What is PhoneGap?
I guess not that many remember it anymore, but Apple started the new era of mobile computing with web apps only. You can do quite a lot with just plain web technologies and make mobile websites appear like normal apps on your homescreen. In many cases this is the best way to distribute mobile software. You have full control of your application, you are not tied to any special terms of the distributor and you don’t need to share your revenues with the distributor.
Since distributing native apps via “apps stores” became a huge business, various mobile platforms have kept web applications as kind of second-class citizens and even not letting plain web apps to app stores at all. As a workaround, web developers have been using a product called PhoneGap, or its open source sister Cordova, as a method to package web apps as “native apps”. Using it, web apps are “framed” using a chromeless browser and then distributed as native apps via apps stores.
By packaging web apps as native app bundles, it is also possible to do certain tricks that are not possible for web apps. Most of these boundaries, like accessing cameras, are fading away slowly, but there are still some features that just aren’t available for web apps - unless wrapped into a native app bundle.
We have already covered PhoneGap and using the PhoneGap Build service to package Vaadin apps as installable bundles a couple of years ago. Since then the build service has been improved and Vaadin has moved on to version 7, so it is definitely time for a recap.
Embedding a Vaadin application
Normally, Vaadin applications run on an html page generated by the Vaadin servlet. But they can easily be embedded on a different “host page” as well to create mashups). In this approach we embed the Vaadin application directly in the index.html of the PhoneGap bundle.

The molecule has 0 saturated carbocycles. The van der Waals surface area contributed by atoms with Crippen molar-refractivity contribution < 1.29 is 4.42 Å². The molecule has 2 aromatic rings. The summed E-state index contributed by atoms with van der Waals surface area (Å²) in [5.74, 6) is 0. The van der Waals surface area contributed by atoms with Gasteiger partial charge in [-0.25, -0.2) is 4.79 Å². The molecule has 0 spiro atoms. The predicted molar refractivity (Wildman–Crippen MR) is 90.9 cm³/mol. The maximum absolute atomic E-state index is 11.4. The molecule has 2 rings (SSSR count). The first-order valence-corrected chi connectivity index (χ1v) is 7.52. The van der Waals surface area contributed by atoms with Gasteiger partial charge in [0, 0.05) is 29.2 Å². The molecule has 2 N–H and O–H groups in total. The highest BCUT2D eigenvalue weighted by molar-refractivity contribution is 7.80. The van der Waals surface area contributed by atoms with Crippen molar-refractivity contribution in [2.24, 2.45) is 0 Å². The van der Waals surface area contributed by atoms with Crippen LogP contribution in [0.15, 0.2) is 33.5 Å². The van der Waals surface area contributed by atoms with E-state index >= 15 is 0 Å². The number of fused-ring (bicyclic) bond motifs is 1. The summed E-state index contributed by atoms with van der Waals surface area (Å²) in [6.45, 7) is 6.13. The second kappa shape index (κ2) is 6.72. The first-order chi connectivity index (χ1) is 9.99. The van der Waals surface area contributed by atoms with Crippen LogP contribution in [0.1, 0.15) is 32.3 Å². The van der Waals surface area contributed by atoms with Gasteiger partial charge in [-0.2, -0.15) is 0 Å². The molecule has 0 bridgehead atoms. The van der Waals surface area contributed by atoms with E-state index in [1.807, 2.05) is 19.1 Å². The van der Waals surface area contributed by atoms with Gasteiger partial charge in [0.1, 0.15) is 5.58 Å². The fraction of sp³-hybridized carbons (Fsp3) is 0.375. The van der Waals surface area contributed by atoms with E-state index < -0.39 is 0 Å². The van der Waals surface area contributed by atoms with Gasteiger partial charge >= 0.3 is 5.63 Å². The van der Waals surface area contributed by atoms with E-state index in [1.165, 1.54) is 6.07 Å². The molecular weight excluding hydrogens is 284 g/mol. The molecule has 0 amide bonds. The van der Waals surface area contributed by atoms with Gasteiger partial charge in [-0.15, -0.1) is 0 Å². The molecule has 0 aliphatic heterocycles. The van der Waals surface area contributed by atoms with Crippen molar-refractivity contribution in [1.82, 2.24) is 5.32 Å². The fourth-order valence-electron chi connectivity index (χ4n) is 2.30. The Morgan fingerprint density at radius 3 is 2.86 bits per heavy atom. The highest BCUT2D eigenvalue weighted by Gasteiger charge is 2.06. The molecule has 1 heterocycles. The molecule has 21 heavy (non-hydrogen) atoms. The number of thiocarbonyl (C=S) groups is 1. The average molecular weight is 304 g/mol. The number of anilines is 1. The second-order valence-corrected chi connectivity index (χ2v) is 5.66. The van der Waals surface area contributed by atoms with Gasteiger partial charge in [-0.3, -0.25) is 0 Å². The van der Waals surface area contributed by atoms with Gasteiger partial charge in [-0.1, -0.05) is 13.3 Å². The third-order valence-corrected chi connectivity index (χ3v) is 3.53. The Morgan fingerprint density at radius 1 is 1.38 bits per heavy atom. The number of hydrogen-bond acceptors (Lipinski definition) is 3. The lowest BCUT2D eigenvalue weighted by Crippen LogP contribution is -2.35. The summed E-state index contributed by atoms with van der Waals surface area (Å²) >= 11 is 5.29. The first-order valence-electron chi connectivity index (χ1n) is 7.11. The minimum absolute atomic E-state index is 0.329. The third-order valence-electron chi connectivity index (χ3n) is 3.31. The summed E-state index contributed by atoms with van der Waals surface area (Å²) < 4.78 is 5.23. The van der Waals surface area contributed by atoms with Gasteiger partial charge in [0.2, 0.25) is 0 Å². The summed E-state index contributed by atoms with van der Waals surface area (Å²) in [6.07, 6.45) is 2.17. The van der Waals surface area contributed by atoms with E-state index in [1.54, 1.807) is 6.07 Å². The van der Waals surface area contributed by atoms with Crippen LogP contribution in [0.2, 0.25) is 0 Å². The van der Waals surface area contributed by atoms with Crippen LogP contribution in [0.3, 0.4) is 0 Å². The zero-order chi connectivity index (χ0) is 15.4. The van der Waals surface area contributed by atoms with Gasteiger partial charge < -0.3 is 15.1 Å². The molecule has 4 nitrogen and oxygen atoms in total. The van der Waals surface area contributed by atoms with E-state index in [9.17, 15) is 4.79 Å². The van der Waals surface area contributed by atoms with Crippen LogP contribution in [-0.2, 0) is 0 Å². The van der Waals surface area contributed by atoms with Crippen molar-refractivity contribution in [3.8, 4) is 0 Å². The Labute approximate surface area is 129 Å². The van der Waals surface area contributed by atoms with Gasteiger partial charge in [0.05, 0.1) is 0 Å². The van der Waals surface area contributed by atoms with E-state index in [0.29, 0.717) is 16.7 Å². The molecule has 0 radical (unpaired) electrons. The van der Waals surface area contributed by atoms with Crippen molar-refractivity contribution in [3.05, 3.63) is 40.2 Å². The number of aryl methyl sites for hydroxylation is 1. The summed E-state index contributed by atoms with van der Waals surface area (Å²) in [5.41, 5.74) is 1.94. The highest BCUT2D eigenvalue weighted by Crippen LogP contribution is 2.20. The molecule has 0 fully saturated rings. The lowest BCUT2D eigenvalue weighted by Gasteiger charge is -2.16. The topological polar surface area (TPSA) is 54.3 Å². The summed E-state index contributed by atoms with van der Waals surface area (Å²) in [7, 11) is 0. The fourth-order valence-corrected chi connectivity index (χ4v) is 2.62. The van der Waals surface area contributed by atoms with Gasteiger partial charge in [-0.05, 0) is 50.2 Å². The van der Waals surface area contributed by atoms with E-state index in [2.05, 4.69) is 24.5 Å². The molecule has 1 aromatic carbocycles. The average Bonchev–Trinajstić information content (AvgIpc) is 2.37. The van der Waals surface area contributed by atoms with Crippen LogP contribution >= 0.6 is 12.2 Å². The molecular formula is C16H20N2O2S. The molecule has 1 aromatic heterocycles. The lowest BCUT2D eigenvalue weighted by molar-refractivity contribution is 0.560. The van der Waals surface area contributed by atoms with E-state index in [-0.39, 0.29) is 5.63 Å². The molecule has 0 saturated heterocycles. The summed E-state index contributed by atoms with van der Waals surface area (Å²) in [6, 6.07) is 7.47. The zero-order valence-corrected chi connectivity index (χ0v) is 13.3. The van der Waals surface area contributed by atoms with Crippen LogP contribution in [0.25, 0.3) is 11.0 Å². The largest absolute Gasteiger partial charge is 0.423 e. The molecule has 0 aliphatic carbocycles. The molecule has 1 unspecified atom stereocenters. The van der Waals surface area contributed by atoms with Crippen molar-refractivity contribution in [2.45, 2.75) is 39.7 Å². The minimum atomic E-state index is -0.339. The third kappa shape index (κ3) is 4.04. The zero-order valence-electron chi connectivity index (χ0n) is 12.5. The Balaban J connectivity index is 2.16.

TouchKit apps by default implement “strong caching” using HTML5 cache manifest, but you can also add the VAADIN-folder into your PhoneGap project. This folder contains static files like the widgetset compiled by GWT, themes and the bootsrap.js file. This way all static files are downloaded to the end user during the installation of the app. As a downside, you have to update the application bundle every time you make changes to the client side, for example, when you add a new Vaadin add-on to your project.
When you embed a Vaadin application in the html file of your PhoneGap project, you are able to use the Adobe PhoneGap build service. This way you don’t need to set up a development environment for each and every platform you are going to support. Also adding new plugins is straightforward. You just need to configure them to config.xml and index.html files as you normally do with PhoneGap projects. On top of that, you can create client side components or extensions to integrate with them from Vaadin applications.
The downside with this approach is that when you make modifications to your PhoneGap project, for example add a camera plugin, you also need to update the native application. If your user has not yet updated the native app, your Vaadin application should be able to support also the old wrapper without the camera plugin or ask the user to update.
To overcome this, another approach can also be tried. The host page and various PhoneGap helpers can also be served from the server. To do this you can move the index.html to the server and reference that with the
During this integration example, PhoneGap Build’s PushPlugin was also prototyped. Using it, the server can send push notifications to an Android and iOS application, even though the target app in the devices is not running. Setting it up is pretty easy, but we’ll discuss that later in a another blog post.
PS. Only Android build is relevant for testing as other platforms require signed packages.